Justia Antitrust & Trade Regulation Opinion SummariesArticles Posted in Supreme Court of Texas
Kyle v. Strasburger
This case arose from an allegedly forged home-equity loan. Plaintiff sued the lenders, bringing several claims, including statutory fraud and violations of the Texas Finance Code and Texas Deceptive Trade Practices Act. The trial court granted summary judgment for the lenders without stating its reasons. The court of appeals affirmed. The Supreme Court affirmed in part and reversed and remanded in part, holding that the court of appeals (1) properly affirmed summary judgment on Plaintiff’s constitutional forfeiture claim; and (2) erred in holding that Plaintiff’s remaining claims were barred on statute of limitations and waiver grounds. View "Kyle v. Strasburger" on Justia Law
Posted in: Antitrust & Trade Regulation, Banking, Constitutional Law, Consumer Law, Contracts, Supreme Court of Texas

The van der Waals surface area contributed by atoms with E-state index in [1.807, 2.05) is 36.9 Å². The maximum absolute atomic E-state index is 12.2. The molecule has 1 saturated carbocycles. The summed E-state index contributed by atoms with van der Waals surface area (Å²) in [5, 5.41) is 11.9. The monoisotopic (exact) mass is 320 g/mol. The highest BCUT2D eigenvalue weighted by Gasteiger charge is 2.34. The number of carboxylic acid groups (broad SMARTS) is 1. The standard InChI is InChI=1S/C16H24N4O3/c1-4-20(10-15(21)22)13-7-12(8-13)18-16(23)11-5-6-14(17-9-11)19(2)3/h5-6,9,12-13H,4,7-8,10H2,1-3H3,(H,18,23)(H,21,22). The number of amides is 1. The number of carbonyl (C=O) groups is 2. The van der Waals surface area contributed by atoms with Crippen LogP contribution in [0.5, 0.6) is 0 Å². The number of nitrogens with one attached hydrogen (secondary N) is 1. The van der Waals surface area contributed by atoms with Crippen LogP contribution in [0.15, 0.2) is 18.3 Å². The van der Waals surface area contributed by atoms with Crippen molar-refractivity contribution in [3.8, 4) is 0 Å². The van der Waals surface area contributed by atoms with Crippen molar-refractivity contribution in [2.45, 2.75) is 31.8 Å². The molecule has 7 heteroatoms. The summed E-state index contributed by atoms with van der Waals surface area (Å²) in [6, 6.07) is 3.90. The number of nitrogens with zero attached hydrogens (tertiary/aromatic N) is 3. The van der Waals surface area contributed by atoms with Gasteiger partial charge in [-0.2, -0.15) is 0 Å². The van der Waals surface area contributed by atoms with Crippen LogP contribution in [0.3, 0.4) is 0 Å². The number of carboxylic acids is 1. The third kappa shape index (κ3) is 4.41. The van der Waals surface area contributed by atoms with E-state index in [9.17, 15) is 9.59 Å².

Sloan v. Law Office of Oscar C. Gonzalez, Inc.
Plaintiff sued Defendants, attorneys Eric Turton and Oscar Gonzalez and the Law Office of Oscar C. Gonzalez, alleging that they misappropriated $75,000 in trust funds that Turton received after settling a case on Plaintiff’s behalf. The jury found that all three defendants were engaged in a joint enterprise and a joint venture with respect to Plaintiff’s case and committed various torts in relation to Plaintiff. In response to a proportionate-responsibility question, the jury assigned forty percent to Turton, thirty percent to Gonzalez, and thirty percent to the Law Office. The trial court entered judgment holding all three defendants jointly and severally liable for actual damages, pre-judgment interest, additional Texas Deceptive Trade Practices and Consumer Protection Act damages, and attorney’s fees. Gonzalez and the Law Office appealed. The court of appeals concluded that Plaintiff could only recover for professional negligence, which amounted to $77,500 in actual damages. The court’s opinion did not address the jury’s proportionate-responsibility findings but nonetheless applied those findings in its judgment, ordering Gonzalez and the Law Firm to each pay Sloan $23,250. The Supreme Court reversed, holding that the court of appeals erred by failing to address the sufficiency of the evidence of a joint enterprise or joint venture or the legal implications of those findings. Remanded. View "Sloan v. Law Office of Oscar C. Gonzalez, Inc." on Justia Law
Posted in: Antitrust & Trade Regulation, Injury Law, Professional Malpractice & Ethics, Supreme Court of Texas